For beginners, investing can seem a daunting endeavor. But investing for beginners -- and even seasoned investors -- can be surprisingly simple. Sure, you can jump into foreign currencies, options, and commodities, but they can be complex and extra-risky. And you should be wary of them. But you have other alternatives that will let you sleep better at night.
Investing for beginners can be as simple as investing in a handful of low-fee, broad-market index funds. Each tracks a particular index, giving you the approximate return of the index, less fees (which can be kept extremely low with certain funds). The Vanguard 500 Index Fund (VFINX), for example, tracks the S&P 500 index, which is made up of 500 of America's biggest companies that together represent about 80% of the entire U.S. stock market's value. You can go even broader with the Vanguard Total Stock Market Fund (VTSMX), which encompasses all of the U.S. stock market, including small companies, or the Vanguard Total World Stock Index Fund (VTWSX), representing the world market. These are examples from Vanguard, but there are more than a few other brokerages or fund families offering low-cost index funds -- possibly including some available to you via your brokerage or workplace. You can also opt for exchange-traded funds, or ETFs, that focus on the same indexes -- such as the SPDR S&P 500 ETF (NYSEMKT:SPY), Vanguard Total Stock Market ETF (NYSEMKT:VTI), and Vanguard Total World Stock ETF (NYSEMKT:VT). You can balance out your portfolio with bonds via index mutual funds and ETFs, too. The Vanguard Total Bond Market ETF (NYSEMKT:BND) is an option that can fit that bill.
The beauty of index fund investing is that it's easy, it's cheap, and it delivers returns that beat many more expensive alternatives. Plunk your money regularly into index funds, and voila -- you're done. It's a perfect kind of investing for beginners (and others).
Investing for beginners is a little more complicated -- but still relatively safe -- when you invest in blue-chip companies and dividend payers. After all, big blue-chip companies such as IBM and Verizon Communications have done a lot of things right in order to grow to their current size. They may not grow as rapidly in the future as they did in the past, but they offer some competitive advantages, such as economies of scale and brand power, that make them unlikely to go under anytime soon -- and therefore less risky than a fast-growing upstart.
Many such companies offer dividends, too, which can make up for slower growth. And remember that dividend payouts tend to grow over time, too. Semiconductor giant Intel, for example, offers a 3% dividend yield and has upped its payout by 61% over the past five years. These days, this kind of investing for beginners offers significantly bigger income streams than interest rates from banks or CDs (though stocks do carry more risk). A dividend-focused ETF, such as the iShares Dow Jones Dividend Select ETF (NYSEMKT:DVY), can spread that risk across many stocks. It recently yielded about 3%.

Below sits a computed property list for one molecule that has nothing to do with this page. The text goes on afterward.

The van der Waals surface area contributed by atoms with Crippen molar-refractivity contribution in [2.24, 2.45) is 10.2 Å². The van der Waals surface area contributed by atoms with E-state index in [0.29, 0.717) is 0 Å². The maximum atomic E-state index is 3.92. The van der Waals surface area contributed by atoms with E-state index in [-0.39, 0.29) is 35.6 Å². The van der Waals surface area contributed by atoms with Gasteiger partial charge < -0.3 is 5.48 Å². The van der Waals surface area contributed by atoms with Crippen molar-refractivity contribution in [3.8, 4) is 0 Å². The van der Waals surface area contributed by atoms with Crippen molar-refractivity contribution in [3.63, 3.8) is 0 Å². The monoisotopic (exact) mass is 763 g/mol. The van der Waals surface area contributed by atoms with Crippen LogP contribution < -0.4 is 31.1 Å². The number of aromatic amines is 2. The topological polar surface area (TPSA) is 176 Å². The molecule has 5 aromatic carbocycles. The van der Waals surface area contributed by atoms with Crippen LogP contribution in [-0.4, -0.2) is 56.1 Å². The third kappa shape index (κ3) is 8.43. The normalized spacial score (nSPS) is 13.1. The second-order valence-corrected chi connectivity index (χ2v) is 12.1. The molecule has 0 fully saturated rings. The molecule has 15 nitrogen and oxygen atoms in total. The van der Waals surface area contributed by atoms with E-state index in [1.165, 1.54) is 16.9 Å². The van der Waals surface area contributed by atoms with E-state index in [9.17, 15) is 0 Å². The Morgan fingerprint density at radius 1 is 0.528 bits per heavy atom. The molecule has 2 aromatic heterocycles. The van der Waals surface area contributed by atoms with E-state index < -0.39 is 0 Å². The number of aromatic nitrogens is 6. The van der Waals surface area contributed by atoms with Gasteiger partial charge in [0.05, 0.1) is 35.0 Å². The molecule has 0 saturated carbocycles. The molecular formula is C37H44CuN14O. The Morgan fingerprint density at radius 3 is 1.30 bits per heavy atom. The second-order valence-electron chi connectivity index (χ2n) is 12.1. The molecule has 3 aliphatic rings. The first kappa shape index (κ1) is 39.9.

Still not rocket science
While index funds can have you roughly matching the market's return, you can aim still higher by adding some carefully selected individual stocks to your mix. They can boost your portfolio if they do well -- but they can also sink it. This is where investing for beginners gets more complicated. For best results, you'll want to keep reading up and learning about investing in general and about the companies and industries that interest you.
Just get started
One of the most important pieces of advice about investing for beginners is this: Just get started. It's easy to think about investing and to read up on it, but unless you're independently wealthy or are counting on a generous pension, you probably need to actually start doing it -- and soon. Don't let fear hold you back. You can ease into it by investing small chunks of money at a time into simple investments such as index funds. They can help you sleep well at night while making your retirement more comfy -- and you needn't do anything more complicated than that.
Longtime Fool specialist Selena Maranjian, whom you can follow on Twitter, owns shares of Intel and Verizon Communications. The Motley Fool recommends Intel. The Motley Fool owns shares of Intel and International Business Machines. Try any of our Foolish newsletter services free for 30 days. We Fools may not all hold the same opinions, but we all believe that considering a diverse range of insights makes us better investors. The Motley Fool has a disclosure policy.